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Topic: Atmospheres

NASA releases projected Launch Date for James Webb Space Telescope

 

NASA - National Aeronautics and Space AdministrationWashington, D.C. – NASA now is targeting October 31st, 2021, for the launch of the agency’s James Webb Space Telescope from French Guiana, due to impacts from the ongoing coronavirus (COVID-19) pandemic, as well as technical challenges.

This decision is based on a recently completed schedule risk assessment of the remaining integration and test activities prior to launch. Previously, Webb was targeted to launch in March 2021.

NASA's James Webb Space Telescope in the clean room at Northrop Grumman, Redondo Beach, California, in July 2020. (NASA/Chris Gunn)

NASA’s James Webb Space Telescope in the clean room at Northrop Grumman, Redondo Beach, California, in July 2020. (NASA/Chris Gunn)

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NASA uses Earth Climate Models to Picture Life on Unimaginable Worlds

 

NASA - National Aeronautics and Space AdministrationGreenbelt, MD – In a generic brick building on the northwestern edge of NASA’s Goddard Space Flight Center campus in Greenbelt, Maryland, thousands of computers packed in racks the size of vending machines hum in a deafening chorus of data crunching. Day and night, they spit out 7 quadrillion calculations per second.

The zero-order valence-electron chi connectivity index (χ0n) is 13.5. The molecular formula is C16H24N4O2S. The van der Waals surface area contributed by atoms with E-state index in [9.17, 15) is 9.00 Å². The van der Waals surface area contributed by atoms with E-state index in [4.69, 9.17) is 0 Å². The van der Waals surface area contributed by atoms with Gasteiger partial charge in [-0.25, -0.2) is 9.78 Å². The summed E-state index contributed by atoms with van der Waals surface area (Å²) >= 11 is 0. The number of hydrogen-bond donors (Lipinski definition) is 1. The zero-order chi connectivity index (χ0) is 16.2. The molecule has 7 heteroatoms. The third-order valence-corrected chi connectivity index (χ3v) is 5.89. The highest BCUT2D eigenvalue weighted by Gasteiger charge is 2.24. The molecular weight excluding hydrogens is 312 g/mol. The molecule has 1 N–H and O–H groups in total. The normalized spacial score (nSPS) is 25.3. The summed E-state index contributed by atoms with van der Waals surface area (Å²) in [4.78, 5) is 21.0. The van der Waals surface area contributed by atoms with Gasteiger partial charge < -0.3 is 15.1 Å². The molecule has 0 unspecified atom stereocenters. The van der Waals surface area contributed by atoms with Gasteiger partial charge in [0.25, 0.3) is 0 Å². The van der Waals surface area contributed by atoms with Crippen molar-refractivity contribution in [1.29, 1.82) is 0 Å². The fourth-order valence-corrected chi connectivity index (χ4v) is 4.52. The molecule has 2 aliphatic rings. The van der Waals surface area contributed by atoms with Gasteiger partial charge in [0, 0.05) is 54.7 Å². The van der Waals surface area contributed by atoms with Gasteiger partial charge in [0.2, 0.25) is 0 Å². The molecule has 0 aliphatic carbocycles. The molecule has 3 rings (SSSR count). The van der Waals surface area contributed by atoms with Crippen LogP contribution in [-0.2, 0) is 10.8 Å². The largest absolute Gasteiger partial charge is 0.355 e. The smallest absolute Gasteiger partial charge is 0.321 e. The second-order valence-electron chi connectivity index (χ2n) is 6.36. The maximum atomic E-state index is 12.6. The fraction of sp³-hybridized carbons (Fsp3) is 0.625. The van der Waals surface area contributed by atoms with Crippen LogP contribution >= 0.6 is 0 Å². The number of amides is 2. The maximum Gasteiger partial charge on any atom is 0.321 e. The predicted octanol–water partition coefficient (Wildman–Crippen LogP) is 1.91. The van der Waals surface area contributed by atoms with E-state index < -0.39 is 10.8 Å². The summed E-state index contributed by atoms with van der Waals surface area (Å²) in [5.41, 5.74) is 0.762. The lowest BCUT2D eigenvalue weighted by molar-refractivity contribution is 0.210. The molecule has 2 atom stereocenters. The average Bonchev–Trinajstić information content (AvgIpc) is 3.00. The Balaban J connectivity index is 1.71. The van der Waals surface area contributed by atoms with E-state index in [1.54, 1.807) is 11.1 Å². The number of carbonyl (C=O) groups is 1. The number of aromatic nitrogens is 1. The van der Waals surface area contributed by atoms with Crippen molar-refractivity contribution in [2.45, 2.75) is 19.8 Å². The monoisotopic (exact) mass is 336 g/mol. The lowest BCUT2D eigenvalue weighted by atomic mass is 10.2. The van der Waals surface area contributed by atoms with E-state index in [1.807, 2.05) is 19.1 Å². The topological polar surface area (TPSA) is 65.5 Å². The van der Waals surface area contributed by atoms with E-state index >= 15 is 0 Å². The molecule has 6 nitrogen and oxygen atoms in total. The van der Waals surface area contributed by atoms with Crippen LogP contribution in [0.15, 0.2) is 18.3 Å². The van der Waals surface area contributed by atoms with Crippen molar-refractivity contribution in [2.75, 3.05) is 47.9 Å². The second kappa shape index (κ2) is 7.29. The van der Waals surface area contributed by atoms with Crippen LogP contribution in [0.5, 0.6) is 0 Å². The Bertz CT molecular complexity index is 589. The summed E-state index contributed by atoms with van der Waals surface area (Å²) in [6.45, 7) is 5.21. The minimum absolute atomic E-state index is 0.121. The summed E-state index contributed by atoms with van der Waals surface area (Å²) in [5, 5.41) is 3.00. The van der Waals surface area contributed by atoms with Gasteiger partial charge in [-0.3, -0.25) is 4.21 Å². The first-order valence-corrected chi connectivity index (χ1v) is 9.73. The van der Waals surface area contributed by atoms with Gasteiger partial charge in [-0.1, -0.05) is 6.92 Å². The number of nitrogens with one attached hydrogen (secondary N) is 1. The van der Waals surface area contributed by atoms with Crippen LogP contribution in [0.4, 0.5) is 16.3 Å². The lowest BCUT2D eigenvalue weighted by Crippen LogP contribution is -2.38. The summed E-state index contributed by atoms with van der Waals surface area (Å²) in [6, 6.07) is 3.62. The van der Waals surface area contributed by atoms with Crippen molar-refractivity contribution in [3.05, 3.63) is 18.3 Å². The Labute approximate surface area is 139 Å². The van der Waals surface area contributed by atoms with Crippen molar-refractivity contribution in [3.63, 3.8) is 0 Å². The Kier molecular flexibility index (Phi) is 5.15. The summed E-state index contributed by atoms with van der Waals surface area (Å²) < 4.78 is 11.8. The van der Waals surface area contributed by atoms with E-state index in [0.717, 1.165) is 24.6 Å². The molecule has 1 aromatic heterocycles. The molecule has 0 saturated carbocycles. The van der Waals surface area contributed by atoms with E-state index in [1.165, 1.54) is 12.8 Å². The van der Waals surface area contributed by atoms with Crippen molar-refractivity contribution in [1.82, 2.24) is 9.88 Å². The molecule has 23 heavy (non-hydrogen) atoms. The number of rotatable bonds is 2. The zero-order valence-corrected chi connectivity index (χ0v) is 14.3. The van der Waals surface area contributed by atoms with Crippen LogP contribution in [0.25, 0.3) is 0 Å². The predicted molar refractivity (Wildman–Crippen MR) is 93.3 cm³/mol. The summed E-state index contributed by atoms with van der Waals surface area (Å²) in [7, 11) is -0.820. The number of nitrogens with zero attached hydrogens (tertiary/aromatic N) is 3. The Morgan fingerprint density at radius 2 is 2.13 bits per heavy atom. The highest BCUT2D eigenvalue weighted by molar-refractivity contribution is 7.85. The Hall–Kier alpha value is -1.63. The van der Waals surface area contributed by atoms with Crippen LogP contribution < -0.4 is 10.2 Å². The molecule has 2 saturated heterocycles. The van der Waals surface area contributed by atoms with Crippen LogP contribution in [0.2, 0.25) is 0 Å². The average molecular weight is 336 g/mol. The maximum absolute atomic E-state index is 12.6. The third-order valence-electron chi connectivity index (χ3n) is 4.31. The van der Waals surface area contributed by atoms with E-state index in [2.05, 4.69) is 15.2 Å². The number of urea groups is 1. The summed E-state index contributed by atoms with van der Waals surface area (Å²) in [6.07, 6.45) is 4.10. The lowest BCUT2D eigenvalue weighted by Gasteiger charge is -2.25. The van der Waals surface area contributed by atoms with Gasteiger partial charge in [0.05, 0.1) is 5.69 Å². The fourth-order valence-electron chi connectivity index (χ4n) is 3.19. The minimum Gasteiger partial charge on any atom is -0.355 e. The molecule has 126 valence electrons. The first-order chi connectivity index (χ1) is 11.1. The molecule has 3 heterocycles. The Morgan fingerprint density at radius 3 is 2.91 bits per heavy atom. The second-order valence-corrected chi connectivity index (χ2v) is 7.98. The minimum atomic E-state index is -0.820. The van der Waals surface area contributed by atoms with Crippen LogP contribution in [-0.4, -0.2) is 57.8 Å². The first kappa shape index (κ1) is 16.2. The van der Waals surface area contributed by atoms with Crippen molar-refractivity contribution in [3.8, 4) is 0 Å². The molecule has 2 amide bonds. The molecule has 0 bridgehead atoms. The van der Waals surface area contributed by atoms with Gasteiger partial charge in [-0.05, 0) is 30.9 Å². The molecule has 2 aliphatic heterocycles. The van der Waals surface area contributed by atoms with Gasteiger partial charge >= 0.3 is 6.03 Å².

These machines collectively are known as NASA’s Discover supercomputer and they are tasked with running sophisticated climate models to predict Earth’s future climate.

Illustration of an exoplanet. (NASA's Goddard Space Flight Center/Chris Smith)

Illustration of an exoplanet. (NASA’s Goddard Space Flight Center/Chris Smith)

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NASA’s TESS Satellite discovers Three New Planets

 

NASA - National Aeronautics and Space AdministrationGreenbelt, MD – NASA’s Transiting Exoplanet Survey Satellite (TESS), the agency’s newest planet hunter, has discovered three new worlds, one slightly larger than Earth and two of a type not found in our solar system orbiting a nearby star. The planets straddle an observed gap in the sizes of known planets and promise to be among the most curious targets for future studies.

TESS Object of Interest (TOI) 270 is a faint, cool star more commonly identified by its catalog name: UCAC4 191-004642. The M-type dwarf star is about 40% smaller than the Sun in both size and mass, and it has a surface temperature about one-third cooler than the Sun’s.

This infographic illustrates key features of the TOI 270 system, located about 73 light-years away in the southern constellation Pictor. The three known planets were discovered by NASA’s Transiting Exoplanet Survey Satellite through periodic dips in starlight caused by each orbiting world. Insets show information about the planets, including their relative sizes, and how they compare to Earth. (NASA’s Goddard Space Flight Center/Scott Wiessinger)